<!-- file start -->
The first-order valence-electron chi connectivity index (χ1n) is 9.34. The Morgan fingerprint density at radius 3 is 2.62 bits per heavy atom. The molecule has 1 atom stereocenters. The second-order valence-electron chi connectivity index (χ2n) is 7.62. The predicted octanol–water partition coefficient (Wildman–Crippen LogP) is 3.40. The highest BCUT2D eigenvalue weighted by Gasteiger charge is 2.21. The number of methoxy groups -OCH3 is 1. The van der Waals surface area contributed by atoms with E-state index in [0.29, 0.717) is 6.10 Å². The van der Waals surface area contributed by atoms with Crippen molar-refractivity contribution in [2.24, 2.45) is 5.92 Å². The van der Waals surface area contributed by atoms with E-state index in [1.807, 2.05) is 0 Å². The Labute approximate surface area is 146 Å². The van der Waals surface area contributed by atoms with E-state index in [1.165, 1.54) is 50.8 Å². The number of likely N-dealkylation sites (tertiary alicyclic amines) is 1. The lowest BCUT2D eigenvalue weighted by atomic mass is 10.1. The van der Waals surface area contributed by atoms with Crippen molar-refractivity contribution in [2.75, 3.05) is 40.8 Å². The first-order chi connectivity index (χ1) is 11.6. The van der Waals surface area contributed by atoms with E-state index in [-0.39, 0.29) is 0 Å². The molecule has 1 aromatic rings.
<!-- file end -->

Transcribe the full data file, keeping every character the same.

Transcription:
The first-order valence-electron chi connectivity index (χ1n) is 9.34. The Morgan fingerprint density at radius 3 is 2.62 bits per heavy atom. The molecule has 1 atom stereocenters. The second-order valence-electron chi connectivity index (χ2n) is 7.62. The predicted octanol–water partition coefficient (Wildman–Crippen LogP) is 3.40. The highest BCUT2D eigenvalue weighted by Gasteiger charge is 2.21. The number of methoxy groups -OCH3 is 1. The van der Waals surface area contributed by atoms with E-state index in [0.29, 0.717) is 6.10 Å². The van der Waals surface area contributed by atoms with Crippen molar-refractivity contribution in [2.24, 2.45) is 5.92 Å². The van der Waals surface area contributed by atoms with E-state index in [1.807, 2.05) is 0 Å². The Labute approximate surface area is 146 Å². The van der Waals surface area contributed by atoms with E-state index in [1.165, 1.54) is 50.8 Å². The number of likely N-dealkylation sites (tertiary alicyclic amines) is 1. The lowest BCUT2D eigenvalue weighted by atomic mass is 10.1. The van der Waals surface area contributed by atoms with Crippen molar-refractivity contribution in [2.75, 3.05) is 40.8 Å². The first-order chi connectivity index (χ1) is 11.6. The van der Waals surface area contributed by atoms with E-state index in [-0.39, 0.29) is 0 Å². The molecule has 1 aromatic rings.